Although this cost is substantially lower compared to other business enterprises, many prospective vending machine owners still need to get financing to get started. Here’s a look at some solid financing options for your vending machine business:
Short-term business loans can make a lot of sense for entrepreneurs who want to get into the vending machine business. The main caveat for securing funding this way is that you’ll likely need to have established business and financial credentials to qualify for a loan.
Lenders will typically look at things like your personal or business credit, the latter of which may necessitate that you already be a business owner before getting into vending machines. What’s more, lenders will want to see a history of revenue generation by whatever business you’re already currently running.
These stipulations could rule out short-term loans for entrepreneurs starting their vending machine business from scratch and without prior experience. But if you can qualify, short-term business loans are a great fit for this line of business.
Since vending machines qualify as equipment, equipment financing could be a sensible way for you to get funding for your business. The terms of these types of loans depend on the value of your equipment, which serves as the collateral for the loan in case you default on your payments.
One of the benefits of vending machines is that they typically last a long time when maintained properly. This long operational life can help assure lenders that they’re not taking on too much risk. As with other types of loans, you’ll need to supply a business plan, financial credentials and quotes for the equipment you need to purchase.
Compare: 7 Best Equipment Financing Options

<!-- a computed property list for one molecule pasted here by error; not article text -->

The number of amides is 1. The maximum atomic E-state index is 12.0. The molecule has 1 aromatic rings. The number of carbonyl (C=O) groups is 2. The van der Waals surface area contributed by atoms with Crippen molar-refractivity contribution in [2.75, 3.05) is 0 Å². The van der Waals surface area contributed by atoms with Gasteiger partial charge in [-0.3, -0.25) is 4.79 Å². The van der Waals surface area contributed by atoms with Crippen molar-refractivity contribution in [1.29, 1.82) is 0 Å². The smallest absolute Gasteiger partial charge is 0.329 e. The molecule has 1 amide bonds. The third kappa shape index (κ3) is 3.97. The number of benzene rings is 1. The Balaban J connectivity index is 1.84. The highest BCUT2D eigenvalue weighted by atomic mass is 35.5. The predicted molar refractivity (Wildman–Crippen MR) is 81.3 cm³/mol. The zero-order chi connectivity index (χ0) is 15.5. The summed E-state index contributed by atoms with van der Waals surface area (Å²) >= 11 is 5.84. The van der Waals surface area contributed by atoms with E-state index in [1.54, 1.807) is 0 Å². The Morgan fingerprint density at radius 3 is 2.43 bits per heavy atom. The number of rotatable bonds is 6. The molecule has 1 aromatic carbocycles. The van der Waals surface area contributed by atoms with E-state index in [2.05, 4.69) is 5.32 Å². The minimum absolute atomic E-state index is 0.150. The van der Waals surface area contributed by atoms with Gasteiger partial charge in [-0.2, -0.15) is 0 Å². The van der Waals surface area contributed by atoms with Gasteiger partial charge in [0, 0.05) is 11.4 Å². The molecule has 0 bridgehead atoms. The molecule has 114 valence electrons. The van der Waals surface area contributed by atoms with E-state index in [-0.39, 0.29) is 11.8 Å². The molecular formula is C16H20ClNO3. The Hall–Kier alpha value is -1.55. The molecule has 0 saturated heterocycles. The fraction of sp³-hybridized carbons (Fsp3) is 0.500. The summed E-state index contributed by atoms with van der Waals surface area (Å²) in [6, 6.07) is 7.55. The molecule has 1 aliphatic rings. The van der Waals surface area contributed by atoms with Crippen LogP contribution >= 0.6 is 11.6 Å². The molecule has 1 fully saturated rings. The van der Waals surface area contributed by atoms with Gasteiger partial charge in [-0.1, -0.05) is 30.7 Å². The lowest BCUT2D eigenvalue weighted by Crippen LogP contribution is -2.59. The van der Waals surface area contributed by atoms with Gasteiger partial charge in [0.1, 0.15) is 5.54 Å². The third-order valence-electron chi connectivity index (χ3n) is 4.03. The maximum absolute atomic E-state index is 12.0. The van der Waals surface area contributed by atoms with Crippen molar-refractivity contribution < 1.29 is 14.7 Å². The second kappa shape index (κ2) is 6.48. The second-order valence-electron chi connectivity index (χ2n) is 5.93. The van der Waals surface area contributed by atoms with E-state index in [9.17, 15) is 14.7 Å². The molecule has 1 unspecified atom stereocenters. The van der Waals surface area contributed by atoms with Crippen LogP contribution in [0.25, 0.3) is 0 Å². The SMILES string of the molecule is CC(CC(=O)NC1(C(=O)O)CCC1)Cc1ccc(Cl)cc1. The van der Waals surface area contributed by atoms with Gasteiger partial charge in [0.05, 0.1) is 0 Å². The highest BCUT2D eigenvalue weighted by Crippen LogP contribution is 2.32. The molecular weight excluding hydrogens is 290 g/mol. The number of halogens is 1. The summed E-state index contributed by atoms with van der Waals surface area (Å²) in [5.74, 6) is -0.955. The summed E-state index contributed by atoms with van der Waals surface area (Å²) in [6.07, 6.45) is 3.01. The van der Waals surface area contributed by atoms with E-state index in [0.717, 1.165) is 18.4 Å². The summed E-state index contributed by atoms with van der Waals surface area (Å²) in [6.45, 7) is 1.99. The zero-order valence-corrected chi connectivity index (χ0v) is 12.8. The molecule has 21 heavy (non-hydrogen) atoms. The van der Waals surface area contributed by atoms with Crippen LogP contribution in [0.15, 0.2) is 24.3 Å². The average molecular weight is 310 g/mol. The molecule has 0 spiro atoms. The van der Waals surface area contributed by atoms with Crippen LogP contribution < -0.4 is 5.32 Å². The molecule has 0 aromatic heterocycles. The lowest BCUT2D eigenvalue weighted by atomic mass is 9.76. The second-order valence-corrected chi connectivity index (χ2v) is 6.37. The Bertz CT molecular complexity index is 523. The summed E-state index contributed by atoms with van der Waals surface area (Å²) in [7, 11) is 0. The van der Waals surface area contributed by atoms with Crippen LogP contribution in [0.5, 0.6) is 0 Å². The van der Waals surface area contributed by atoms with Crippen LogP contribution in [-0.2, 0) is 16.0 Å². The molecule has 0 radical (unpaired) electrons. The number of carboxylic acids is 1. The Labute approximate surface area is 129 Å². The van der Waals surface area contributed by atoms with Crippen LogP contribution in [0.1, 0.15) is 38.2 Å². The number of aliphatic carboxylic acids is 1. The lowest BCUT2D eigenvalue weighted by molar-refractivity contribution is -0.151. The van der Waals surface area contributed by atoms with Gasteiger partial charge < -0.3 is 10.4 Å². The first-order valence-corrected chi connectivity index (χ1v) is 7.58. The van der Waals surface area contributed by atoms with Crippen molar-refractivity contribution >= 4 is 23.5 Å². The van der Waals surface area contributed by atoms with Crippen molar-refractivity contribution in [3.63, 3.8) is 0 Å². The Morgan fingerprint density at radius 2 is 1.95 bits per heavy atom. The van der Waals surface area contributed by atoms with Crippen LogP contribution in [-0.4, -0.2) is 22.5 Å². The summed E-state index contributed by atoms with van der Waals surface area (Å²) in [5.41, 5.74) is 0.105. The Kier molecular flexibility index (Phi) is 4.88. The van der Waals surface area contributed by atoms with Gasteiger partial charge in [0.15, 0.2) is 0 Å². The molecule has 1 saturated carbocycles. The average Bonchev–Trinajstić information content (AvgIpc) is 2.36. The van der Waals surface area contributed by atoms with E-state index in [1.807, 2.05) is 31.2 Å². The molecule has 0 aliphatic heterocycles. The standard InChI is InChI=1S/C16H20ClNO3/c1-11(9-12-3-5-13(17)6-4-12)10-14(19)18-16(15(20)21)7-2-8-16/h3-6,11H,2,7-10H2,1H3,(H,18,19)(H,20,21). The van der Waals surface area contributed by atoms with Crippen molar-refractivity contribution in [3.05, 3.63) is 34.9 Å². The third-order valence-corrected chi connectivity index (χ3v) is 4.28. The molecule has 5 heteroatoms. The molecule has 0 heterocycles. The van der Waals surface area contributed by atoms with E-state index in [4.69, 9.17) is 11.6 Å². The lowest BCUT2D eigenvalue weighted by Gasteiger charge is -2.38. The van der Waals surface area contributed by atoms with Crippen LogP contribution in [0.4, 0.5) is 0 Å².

An increasingly popular option for funding small businesses is to use a combination of personal, business or both types of credit cards. Going this route makes a lot of sense if you have no previous experience as a business owner and therefore lack the financial credentials for a term loan.
Considering how affordable buying new or used vending machines is compared to starting other kinds of small businesses, using credit cards to fund your business is very doable. Research some of the best credit cards for starting a business and see if this method of funding makes sense for you.
With the location, licenses, contract and financing out of the way, the next step is to stock your vending machines — an essential part of inventory and sales. The best approach to product selection is to choose stock items based on local and site-specific needs, rather than on broader food and beverage trends. Focusing on the local level helps you understand how much inventory to purchase, whereas looking at wide-scale trends can induce you to over-order items for your machines.
Refer to your contract when determining what products to choose to stock your machines. The business or property owners you signed with may have product stipulations, such as type, size, shape and variety of items.
If you want your vending machines to dispense different products of varying sizes, you should try to find a machine with adjustable product sizing. Machines with this capability, not surprisingly, tend to be more expensive than standard ones.